Allison's Book Bag

Another D for DeeDee by Bibi Belford

Posted on: December 26, 2018

From Bibi Belford comes Another D for DeeDee, a heart-warming middle school novel. DeeDee has a lot to learn about friendship but is a sympathetic character with a good heart. Similarly, her family struggles without the Dad but make endearing attempts to stay united as a family. Belford draws on real-life situations she encountered as a teacher to create a funny and serious story that will resonate with readers.

DeeDee is the type of misfit kid I have long wanted to create. Trust doesn’t come easy for DeeDee. She’ll lie rather than face embarrassment. She’ll steal rather than ask for help. She’ll even betray a friend, rather than risk losing her status. If you met DeeDee in person, you’d probably find it hard to like her. But deep down, DeeDee isn’t a bad person. She’s just learned to be tough, because her learning disability and her Mexican background have set her apart. Belford does an incredible job of giving us insight into DeeDee’s heart, where we see her vulnerabilities. As with many “bad kids,” DeeDee needs the right circumstances to help her change. Number one is being diagnosed with diabetes, which requires her to be more honest with herself and others if she’s going to stay healthy. Number two change is a new neighbor. River offers to teach her how to skateboard and to help find her dad, but their friendship is tested when River starts attending DeeDee’s school. DeeDee begins to realize what is important to her, and that she must change if she wants to hold onto family and friends. Although DeeDee’s initial attempts to change are awkward and sometimes half-hearted, her true potential eventually radiates, and she’s a character that we can all root for to succeed. My one reservation is that by resolving all of DeeDee’s dilemmas in the conclusion, Belford has sacrificed a little bit of realism for the sake of a feel-good novel.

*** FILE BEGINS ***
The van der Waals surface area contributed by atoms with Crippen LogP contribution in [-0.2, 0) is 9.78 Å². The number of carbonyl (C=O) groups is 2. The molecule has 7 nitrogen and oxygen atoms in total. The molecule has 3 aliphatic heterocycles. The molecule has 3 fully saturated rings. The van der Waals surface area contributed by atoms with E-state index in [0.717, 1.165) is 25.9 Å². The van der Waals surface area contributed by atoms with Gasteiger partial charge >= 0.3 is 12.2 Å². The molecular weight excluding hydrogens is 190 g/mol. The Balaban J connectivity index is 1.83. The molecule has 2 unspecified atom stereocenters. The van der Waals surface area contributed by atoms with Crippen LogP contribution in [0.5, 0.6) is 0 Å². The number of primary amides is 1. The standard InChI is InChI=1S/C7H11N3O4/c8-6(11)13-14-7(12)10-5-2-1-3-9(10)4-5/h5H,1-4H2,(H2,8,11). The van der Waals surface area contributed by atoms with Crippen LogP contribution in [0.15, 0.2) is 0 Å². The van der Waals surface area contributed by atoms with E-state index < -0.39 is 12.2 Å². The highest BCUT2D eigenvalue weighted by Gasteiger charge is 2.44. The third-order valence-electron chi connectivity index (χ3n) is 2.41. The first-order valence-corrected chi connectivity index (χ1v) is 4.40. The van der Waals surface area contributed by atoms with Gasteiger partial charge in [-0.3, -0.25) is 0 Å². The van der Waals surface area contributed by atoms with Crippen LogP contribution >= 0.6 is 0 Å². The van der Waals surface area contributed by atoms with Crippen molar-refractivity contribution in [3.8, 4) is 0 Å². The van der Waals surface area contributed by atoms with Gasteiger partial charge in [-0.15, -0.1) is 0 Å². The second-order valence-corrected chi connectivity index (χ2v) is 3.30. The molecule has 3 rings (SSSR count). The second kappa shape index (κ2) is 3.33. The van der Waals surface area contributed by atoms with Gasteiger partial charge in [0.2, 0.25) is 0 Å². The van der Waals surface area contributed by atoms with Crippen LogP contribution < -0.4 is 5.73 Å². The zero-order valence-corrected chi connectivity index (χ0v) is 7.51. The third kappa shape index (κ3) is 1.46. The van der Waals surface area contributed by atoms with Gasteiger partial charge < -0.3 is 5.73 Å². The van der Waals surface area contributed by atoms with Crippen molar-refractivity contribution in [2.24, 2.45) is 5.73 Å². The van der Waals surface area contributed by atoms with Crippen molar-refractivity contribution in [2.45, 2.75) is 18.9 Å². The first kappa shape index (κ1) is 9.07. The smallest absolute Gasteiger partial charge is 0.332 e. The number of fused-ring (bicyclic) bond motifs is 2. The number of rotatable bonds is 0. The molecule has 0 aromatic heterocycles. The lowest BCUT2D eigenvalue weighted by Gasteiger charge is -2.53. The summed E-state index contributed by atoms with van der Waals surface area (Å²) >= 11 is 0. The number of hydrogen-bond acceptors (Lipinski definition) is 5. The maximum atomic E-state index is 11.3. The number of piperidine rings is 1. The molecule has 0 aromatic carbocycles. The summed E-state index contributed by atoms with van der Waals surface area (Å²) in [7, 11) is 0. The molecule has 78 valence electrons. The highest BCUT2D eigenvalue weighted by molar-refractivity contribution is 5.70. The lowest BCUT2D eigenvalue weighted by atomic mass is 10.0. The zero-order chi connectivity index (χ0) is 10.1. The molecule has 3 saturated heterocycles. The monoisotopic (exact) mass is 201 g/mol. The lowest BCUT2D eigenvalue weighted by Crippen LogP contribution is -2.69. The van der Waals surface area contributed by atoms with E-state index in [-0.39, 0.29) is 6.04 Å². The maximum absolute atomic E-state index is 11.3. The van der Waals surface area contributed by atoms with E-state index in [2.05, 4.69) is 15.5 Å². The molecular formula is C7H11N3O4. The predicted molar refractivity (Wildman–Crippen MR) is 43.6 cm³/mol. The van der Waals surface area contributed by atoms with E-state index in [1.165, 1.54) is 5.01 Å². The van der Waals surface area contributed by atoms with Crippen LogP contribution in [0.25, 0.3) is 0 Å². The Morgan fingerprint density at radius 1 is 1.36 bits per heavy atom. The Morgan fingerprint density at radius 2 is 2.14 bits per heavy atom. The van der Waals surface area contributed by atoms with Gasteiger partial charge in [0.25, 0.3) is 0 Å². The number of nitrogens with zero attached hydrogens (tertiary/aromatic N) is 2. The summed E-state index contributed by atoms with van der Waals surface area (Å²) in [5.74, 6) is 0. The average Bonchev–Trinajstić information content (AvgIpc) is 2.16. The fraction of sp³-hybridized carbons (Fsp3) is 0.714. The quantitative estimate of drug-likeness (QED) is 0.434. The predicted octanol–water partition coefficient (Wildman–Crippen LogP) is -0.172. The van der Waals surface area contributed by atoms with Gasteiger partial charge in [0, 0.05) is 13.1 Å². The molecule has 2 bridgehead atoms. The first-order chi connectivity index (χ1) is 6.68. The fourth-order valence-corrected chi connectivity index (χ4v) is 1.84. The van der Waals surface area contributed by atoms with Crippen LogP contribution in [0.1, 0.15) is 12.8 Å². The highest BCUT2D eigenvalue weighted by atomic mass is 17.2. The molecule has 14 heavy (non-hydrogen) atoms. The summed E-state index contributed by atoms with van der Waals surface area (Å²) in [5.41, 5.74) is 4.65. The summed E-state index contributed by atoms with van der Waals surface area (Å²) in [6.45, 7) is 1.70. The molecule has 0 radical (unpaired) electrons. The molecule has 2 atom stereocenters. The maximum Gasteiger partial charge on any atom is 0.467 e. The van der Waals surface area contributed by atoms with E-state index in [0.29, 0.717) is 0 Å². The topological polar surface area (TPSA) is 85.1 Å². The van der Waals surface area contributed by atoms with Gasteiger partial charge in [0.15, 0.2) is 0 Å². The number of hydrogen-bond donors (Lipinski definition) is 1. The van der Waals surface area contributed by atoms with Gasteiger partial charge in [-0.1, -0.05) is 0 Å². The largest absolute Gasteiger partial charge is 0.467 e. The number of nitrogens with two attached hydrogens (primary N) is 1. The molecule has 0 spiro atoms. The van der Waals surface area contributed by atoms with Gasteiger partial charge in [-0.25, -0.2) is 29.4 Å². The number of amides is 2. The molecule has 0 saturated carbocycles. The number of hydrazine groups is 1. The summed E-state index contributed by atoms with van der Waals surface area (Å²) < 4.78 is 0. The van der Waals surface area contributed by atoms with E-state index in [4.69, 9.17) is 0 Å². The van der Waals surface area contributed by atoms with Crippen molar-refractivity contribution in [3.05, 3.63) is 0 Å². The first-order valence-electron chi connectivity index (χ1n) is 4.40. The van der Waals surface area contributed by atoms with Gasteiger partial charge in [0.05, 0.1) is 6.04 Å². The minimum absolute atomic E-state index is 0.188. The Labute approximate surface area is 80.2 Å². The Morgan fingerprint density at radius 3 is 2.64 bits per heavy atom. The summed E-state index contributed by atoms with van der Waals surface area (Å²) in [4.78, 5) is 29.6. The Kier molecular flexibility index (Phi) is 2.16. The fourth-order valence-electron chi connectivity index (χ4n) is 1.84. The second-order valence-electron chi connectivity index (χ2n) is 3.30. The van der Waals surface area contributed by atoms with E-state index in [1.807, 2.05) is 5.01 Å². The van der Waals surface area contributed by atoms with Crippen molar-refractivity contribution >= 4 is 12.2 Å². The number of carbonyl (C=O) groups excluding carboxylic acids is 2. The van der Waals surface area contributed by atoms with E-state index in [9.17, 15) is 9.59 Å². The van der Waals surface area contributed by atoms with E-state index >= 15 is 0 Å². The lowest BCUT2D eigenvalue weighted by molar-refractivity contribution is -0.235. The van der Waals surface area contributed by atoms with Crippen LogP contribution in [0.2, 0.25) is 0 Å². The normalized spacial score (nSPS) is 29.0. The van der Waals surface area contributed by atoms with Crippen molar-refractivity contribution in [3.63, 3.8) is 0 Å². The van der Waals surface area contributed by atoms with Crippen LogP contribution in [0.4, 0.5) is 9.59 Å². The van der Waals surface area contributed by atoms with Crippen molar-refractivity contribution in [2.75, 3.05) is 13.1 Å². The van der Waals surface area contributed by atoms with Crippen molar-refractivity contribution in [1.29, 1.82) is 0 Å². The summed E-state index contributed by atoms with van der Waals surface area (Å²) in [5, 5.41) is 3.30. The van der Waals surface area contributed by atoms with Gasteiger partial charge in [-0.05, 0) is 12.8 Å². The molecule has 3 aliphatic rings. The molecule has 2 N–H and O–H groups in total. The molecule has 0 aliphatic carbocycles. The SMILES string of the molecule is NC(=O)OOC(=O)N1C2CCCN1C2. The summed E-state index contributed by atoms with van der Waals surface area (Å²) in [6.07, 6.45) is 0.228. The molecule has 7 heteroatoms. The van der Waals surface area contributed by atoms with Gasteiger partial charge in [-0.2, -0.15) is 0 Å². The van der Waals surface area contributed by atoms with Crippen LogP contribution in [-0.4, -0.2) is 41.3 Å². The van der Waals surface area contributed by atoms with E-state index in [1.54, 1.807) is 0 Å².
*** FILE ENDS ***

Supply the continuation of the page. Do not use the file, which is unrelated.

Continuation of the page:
As with her first novel, Belford tackles many issues that impact young people. Through an entertaining story, she subtlety educates readers about the life of a diabetic. Belford credits two girls for increasing her own awareness. One day Belford passed out jellybeans as a reward to students who had completed assignments, only to discover that one of her students couldn’t eat sweets. A girl who loved Belford’s first book allowed the author to accompany her on visits to monitor her diabetes. Through the complex character of River, readers are introduced to the world of the hard of hearing students. A fellow teacher not only provided her with facts, but also gave feedback on her rough drafts of Another D for DeeDee. In addition, Belford had many discussions with a college senior who relies on a wheelchair for mobility and advocates for students with disabilities. Finally, Belford teaches migrant students. She also had a chance to talk with a researcher of immigration issues. Stories give us a glimpse into worlds that we may not otherwise experience. My wish for a future novel is that Belford would give recognition to documented immigrants; their road to citizenship can be hard for them too.

Bibi Belford has a gift for writing stories about characters who make bad decisions but learn from them how to love. She also the heart of an advocate and knows the power of words to give voice to issues. I look forward to future novels from this outstanding author.

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